Couldn't find what you looking for?


Although breastfeeding does not have to be at all painful pain can come up. If you are feeling pain during breastfeeding, there can be a multitude of causes ranging from the benign and temporary to more serious problems. Let's have a look at some of the things that can cause pain during nursing.

Sore nipples in the first days

As your baby learns how to latch on for the first time, and your nipples get used to nursing, you may feel a little sore. This does not happen to every new mother, but it is quite common and not usually something to worry about. You can alleviate the pain of sore nipples by putting lanolin or another suitable cream of your choice on your nipples. Exposing them to air is also helpful.

Uterine contractions while nursing

Especially for women who have had more than one baby, afterpains are very common. These uterine contractions help the uterus return to its original size, and tend to be very heavy during nursing sessions. This can hurt a lot I know from experience but it won't last longer than a week, and probably shorter.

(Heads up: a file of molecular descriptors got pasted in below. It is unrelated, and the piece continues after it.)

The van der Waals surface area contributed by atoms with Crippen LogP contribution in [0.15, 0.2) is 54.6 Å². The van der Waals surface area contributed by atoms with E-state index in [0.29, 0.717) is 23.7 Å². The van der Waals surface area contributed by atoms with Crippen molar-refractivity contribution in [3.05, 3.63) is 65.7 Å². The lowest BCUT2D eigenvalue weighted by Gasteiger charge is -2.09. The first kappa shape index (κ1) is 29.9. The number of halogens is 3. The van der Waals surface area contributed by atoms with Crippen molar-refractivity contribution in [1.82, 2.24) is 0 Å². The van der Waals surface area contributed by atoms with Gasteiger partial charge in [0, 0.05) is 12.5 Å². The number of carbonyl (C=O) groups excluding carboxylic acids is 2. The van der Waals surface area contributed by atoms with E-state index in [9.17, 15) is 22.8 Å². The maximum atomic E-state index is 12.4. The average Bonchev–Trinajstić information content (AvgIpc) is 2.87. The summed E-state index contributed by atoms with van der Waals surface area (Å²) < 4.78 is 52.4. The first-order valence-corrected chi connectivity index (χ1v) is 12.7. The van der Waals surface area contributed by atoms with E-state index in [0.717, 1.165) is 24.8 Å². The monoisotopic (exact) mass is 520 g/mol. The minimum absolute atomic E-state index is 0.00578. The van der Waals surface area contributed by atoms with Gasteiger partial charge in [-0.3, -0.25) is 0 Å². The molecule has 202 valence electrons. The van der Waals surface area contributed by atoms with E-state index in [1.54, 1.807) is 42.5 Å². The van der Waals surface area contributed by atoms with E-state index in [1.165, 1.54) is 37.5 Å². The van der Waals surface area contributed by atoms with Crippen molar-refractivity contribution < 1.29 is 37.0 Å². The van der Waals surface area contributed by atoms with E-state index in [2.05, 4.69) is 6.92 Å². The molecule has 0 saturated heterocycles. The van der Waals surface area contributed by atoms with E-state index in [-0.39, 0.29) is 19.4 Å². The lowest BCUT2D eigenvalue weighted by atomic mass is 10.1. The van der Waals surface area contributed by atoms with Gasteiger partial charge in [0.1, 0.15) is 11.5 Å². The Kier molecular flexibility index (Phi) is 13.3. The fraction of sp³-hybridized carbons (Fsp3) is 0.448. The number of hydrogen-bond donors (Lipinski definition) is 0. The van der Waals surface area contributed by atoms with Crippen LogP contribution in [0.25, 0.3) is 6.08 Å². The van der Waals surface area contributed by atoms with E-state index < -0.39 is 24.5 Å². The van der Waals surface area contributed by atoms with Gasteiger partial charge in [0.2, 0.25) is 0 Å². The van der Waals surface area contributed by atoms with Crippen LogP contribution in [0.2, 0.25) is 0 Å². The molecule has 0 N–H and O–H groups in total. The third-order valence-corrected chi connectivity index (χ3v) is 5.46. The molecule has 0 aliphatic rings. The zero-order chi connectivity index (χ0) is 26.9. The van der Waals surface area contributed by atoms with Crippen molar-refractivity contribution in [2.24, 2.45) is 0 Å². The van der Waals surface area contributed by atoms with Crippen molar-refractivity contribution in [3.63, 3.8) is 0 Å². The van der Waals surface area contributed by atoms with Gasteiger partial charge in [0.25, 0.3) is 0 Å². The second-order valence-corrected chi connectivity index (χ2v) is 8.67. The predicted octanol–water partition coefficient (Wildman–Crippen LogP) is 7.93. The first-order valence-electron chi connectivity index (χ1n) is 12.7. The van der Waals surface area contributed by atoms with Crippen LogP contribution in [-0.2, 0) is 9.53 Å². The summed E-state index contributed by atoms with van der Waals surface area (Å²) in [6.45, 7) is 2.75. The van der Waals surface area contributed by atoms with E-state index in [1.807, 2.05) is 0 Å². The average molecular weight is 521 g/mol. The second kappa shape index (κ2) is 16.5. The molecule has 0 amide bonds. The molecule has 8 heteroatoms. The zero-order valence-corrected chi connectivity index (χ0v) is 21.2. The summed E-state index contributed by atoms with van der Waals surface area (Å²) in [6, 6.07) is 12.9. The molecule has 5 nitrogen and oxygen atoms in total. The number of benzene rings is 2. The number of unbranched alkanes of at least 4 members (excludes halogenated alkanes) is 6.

A bad latch

If your baby latches on wrongly, your nipples can be very painful as a result.


If your breasts, or perhaps one breast, feel warm, are red (streaks or a big area that is totally red), and you have flu-like symptoms including fever, you may have mastitis, an infection of your milk ducts. See how to beat mastitis for more information on this topic.


Thrush is a yeast infection that can affect your nipples and the mouth of your baby. Symptoms are white patches inside your baby's mouth and on his tongue, refusal to nurse, and a bad diaper rash. Moms who have thrush on their nipples will have pain while nursing, and red nipples. If you notice any of these symptoms, head to your doctor for treatment.

A blocked duct

These are nothing serious by themselves, but it could develop into mastitis. If you have a hard patch inside your breast, massage it gently in the shower and get your baby to nurse with their chin pointed in the direction of the blocked duct.

Your thoughts on this

User avatar Guest